Ranka Vukasovic Botica: I don't think that's precisely the case because the first port of entry, as far as the review of documents is concerned, is Bar. And as far as these documents are concerned, since the ship docks in Kotor, it should be Kotor. I know because I talked to some environmental associations from Dubrovnik, and it's the same thing. Everyone is in favor of shipowners. No one wants to take offense. Dubrovnik believes that Kotor did that. So the proximity of the European Union if there are no specific penalties, certain regulations, dedicated control, each of them, will try to smuggle. From this year, January 1, 2020, the 0.5% m / m is in force, that massive share is in the mix, so now maybe something has changed; so far, it has not been like that. Selection could be made here, as most ships will install devices like scrubbers, which reduce all those emissions, and then we should see what type of vessels enter.
The downside of this corona situation is that all traffic and cruising has stopped, but the positive side is that they are forced not to have such high costs. All these shipowners will have to remove some of the ships from their fleet in some way. A large number went to the cutting plant, for example, in Turkey. You have the Turkish Port of Aliaga, near Izmir. That shipyard was called the Cruiser Cemetery. It has all the relevant ecology certificates. Let's say the Carnival group sent 30 boats to the scrapyard. It will eliminate these problems, using heavy fuel, and go for new, environmentally friendly solutions such as LNG use or scrubbers' installation. It is also not a cheap procedure. A lot has to change onboard, the ship has to dock, and it is a time-consuming process. But, as they say, what must be done is not difficult.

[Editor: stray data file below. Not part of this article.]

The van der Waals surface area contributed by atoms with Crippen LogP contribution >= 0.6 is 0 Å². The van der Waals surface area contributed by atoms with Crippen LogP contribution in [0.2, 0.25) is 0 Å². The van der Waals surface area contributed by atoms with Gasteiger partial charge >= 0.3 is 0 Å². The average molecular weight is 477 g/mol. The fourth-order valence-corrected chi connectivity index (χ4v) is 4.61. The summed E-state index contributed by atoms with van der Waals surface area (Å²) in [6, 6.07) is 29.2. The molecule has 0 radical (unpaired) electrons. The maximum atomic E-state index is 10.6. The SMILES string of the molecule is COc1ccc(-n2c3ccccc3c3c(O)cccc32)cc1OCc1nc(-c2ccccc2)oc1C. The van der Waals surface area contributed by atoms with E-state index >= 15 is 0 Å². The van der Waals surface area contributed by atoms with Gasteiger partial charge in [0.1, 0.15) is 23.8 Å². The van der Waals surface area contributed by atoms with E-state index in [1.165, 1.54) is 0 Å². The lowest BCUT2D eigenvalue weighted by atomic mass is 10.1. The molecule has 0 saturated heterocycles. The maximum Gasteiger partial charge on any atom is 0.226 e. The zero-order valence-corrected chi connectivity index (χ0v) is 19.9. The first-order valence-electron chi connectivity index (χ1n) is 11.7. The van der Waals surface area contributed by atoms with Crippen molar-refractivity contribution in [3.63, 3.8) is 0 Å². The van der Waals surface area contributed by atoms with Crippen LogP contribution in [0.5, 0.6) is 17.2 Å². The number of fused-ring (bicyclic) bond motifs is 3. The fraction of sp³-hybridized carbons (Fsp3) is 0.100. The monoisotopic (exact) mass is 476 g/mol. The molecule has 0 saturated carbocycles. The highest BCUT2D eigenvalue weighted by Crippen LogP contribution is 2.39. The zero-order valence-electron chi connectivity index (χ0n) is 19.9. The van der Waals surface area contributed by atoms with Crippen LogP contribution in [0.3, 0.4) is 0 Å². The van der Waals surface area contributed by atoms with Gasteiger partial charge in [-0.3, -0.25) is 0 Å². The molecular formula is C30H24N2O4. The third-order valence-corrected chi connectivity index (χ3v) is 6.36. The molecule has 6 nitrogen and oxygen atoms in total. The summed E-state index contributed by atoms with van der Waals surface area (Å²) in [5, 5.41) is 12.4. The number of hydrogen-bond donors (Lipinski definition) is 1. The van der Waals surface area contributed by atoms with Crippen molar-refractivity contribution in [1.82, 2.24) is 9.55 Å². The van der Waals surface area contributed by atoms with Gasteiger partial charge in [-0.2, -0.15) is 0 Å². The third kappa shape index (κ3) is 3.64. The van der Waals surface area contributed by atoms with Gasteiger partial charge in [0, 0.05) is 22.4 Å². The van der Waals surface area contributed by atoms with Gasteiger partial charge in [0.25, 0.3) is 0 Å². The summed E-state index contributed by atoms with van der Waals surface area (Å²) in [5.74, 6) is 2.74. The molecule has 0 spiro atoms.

I also read many reports in Chapter 27, where Montenegro stated that it does not have enough financial resources. There are pages and pages of such information in these reports. I concluded that very little progress has been made. In any case, Montenegro will have to adopt some annual work programs, some strategic plans on how to manage marine traffic, and how to protect the ecosystem. We don't have the right people in the right places.